Lack of pace costs Fernando Alonso in Monaco

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Fernando Alonso has admitted that Ferrari simply did not have the pace in Monaco, as he lost ground to Sebastian Vettel at the top of the drivers’ championship.

Alonso, who has won in Monaco twice before, started the race in 6th and held position until the race was red flagged. He was then ordered by the FIA to hand his position to Sergio Perez after cutting the chicane to stay ahead, but battles with Jenson Button and Adrian Sutil saw him lose even more ground. Eventually, Alonso came home in 7th after Raikkonen and Perez both dropped back in the final few laps.

“With a bit of Perez’s car in our front-wing we lost a bit of aerodynamic performance in the last part of the race,” Alonso explained to Sky Sports. “Even in the first part of the race, when everything was normal, we just didn’t have the pace.

“We know to understand why it happened and when we are back to Canada then I hope that everything will be back to normal.”

Alonso was also in a reflective mood when tweeting after the race had finished.

“In Canada, we will come back to our best level! Very important points today,” he told his fans on his official account.

Ferrari will be pleased to have come away with some points in Monaco, yet they will be disheartened by the ever-growing gap to Vettel and Red Bull in both championships.

IndyCar 2017 driver review: Ed Carpenter

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MotorSportsTalk continues its annual review of the Verizon IndyCar Series drivers that raced in 2017. The 2017 season behind the wheel was better for Ed Carpenter than either of the last two years, but still wasn’t ideal results-wise in his six oval starts.

Ed Carpenter, No. 20 Ed Carpenter Racing Chevrolet

  • 2016: 25th Place (5 Starts), Best Finish 18th, Best Start 5th, 0 Top-5, 0 Top-10, 1 Lap Led, 11.2 Avg. Start, 21.8 Avg. Finish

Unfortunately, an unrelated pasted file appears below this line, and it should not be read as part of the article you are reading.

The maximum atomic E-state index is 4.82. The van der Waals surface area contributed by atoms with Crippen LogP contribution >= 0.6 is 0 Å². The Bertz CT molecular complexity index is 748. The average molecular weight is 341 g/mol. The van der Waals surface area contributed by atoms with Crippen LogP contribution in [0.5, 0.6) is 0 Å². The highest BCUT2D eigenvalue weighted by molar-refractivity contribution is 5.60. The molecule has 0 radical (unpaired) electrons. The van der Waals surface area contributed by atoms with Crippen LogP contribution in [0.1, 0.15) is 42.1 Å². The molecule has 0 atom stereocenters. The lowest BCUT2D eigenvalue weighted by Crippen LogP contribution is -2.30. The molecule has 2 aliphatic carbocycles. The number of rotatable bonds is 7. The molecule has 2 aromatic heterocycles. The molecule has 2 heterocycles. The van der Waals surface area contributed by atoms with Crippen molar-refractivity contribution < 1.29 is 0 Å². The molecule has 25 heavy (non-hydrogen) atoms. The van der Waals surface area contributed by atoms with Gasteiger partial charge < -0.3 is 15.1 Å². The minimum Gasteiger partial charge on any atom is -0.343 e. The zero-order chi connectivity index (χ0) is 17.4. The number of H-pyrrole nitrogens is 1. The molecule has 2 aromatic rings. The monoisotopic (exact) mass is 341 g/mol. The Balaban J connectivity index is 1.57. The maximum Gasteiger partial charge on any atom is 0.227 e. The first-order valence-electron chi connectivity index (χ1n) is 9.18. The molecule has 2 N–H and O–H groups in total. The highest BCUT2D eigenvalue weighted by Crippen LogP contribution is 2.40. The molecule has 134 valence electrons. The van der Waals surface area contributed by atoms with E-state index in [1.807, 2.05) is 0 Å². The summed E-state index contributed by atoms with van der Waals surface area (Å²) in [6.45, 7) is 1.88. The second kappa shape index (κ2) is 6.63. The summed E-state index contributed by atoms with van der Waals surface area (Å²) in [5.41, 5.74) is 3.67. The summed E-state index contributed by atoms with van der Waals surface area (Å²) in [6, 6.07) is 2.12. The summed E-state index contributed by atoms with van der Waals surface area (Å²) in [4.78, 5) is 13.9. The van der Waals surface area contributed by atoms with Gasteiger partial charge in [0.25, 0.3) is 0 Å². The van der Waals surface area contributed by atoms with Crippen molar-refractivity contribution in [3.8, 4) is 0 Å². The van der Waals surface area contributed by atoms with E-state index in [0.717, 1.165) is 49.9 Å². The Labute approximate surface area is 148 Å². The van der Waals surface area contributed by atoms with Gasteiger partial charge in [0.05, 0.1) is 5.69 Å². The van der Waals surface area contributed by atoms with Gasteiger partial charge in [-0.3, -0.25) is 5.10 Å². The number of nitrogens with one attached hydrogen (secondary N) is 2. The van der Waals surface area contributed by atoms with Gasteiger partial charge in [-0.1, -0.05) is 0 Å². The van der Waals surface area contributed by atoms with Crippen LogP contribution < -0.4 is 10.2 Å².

• 2017: 22nd Place (6 Starts), Best Finish 7th, Best Start 2nd, 0 Top-5, 1 Top-10, 5 Laps Led, 11.3 Avg. Start, 12.3 Avg. Finish

Ed Carpenter’s 2017 season was largely one of frustration, both behind the wheel and as a team owner.

While a respectable turnaround in results occurred – Carpenter finished between seventh and 12th in five of his six oval races after a nightmare season of ending 18th or worse in each of his 2016 starts – this is still not what he sets out to strive for in the races he does. Lost opportunities loomed larger than any official result he or the Ed Carpenter Racing team achieved.

Carpenter and new teammate JR Hildebrand, in for the departed Josef Newgarden, dominated preseason testing in Phoenix but Hildebrand could only muster third in the race, Carpenter a season-best seventh. Then at Indianapolis, Carpenter (second) and Hildebrand (sixth) flew the flag for Chevrolet in qualifying and practice pace, but they fell to 11th and 16th on race day owing to a front-wing change and late-race penalty for passing before a restart.

Both drivers got collected in incidents at Texas. Hildebrand qualified and finished a season-best second in Iowa but that result came only after the ECR crew rebuilt his car from a crash in practice. Then Carpenter had a practice crash in Pocono and despite a rapid rebuild, they missed the clock to qualify by mere minutes and were unable to do so. Carpenter’s spin on a slick Gateway track at the start of the race sent him over Will Power’s nose assembly in one of the scarier looking incidents of the year, although fortunately he was OK.

In a similar refrain as we often write, it’s not that Carpenter’s lost his ability to drive and he remains one of the series’ savviest and smartest people in the paddock. There have been a lot of extenuating circumstances of late, and it almost felt as though this team had “empty nest” components. Since September, Carpenter has had to secure his team’s future with a move away from its Speedway, Ind. shop, line up Spencer Pigot for a full-time drive replacing Hildebrand in the No. 21 car, find a new road/street course driver in the No. 20 car, and manage both driving and owning himself.